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What Mega-churches Can Learn from Catholics
Christian Ethics Today
  • Aaron James, University of Dayton
  • Brad Kallenberg, University of Dayton
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Mega-churches are not very popular among academics, even Christian ones. At a recent conference of theologians and ethicists, my colleague and I found ourselves on the defensive. According to the bulk of the seminar participants, the failure of mega-churches to form faithful disciples was a foregone conclusion.

This perspective was very troubling to us. Since we could vouch for the genuine and sincere faith of our academic peers, we could not simply dismiss their complaints as spiritually vacuous. At the same time, we could not deny that God's Spirit was genuinely present in our mega-church congregation. Formerly-unchurched persons are coming to faith in Christ and being baptized. Yet there was a ring of truth to their charges. As mega-churches grow like wild fire, many pastors rue the accompanying phenomena of church-hopping and passive spectatorship. Surprisingly, the providential fact that we teach at a Catholic university has helped us see this conflict through new eyes.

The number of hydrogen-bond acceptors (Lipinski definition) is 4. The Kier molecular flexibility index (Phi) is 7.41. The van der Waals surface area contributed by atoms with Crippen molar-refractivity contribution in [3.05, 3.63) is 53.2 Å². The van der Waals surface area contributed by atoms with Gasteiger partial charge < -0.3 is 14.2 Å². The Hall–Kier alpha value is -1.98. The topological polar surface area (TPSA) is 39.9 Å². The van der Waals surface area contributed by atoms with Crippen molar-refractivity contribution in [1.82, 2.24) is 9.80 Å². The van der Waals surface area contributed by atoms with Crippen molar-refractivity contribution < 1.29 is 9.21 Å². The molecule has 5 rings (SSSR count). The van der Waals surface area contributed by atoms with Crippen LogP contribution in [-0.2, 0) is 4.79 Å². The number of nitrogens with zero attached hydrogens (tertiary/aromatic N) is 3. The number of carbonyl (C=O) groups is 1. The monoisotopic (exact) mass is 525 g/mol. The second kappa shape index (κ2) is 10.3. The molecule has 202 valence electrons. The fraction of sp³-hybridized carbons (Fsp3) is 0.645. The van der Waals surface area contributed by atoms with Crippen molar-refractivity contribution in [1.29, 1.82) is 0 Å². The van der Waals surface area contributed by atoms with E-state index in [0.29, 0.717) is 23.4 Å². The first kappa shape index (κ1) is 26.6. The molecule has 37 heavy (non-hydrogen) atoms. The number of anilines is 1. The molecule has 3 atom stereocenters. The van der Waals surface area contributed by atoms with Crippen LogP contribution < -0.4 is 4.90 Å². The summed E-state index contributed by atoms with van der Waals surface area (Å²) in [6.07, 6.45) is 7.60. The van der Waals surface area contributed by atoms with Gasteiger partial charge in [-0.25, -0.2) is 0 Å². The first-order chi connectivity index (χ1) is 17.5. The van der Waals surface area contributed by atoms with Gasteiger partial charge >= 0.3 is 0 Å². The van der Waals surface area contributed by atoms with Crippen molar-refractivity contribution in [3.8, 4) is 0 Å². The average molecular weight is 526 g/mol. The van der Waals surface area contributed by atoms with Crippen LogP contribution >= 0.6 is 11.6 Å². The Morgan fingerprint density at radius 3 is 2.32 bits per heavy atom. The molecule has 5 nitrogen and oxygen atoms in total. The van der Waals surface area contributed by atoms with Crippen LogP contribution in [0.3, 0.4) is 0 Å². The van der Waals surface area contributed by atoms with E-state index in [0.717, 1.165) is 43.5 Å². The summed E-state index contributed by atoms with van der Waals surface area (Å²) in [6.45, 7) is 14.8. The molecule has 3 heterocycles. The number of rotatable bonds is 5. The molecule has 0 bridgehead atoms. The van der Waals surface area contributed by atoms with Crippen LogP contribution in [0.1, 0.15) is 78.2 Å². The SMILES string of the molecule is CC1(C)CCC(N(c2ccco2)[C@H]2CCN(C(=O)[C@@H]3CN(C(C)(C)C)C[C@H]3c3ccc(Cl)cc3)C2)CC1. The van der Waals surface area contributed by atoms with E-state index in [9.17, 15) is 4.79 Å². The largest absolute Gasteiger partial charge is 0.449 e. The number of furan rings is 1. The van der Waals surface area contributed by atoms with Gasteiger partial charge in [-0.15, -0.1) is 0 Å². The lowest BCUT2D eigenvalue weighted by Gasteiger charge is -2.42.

For Catholic believers, everything is formative because everything is capable of either facilitating or hindering God's redemptive presence. If our Catholic brothers and sisters have a point, perhaps some aspects of mega-church worship that we have typically championed under the name of evangelism ought to be evaluated in the name of discipleship. If everything is formative, we ought to be asking whether everything is contributing toward the formation of Christ-followers. We suggest that at least two things are being overlooked.

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Christian Ethics Today Foundation
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Citation Information
Aaron James and Brad Kallenberg. "What Mega-churches Can Learn from Catholics" Christian Ethics Today Vol. 12 Iss. 3 (2006)
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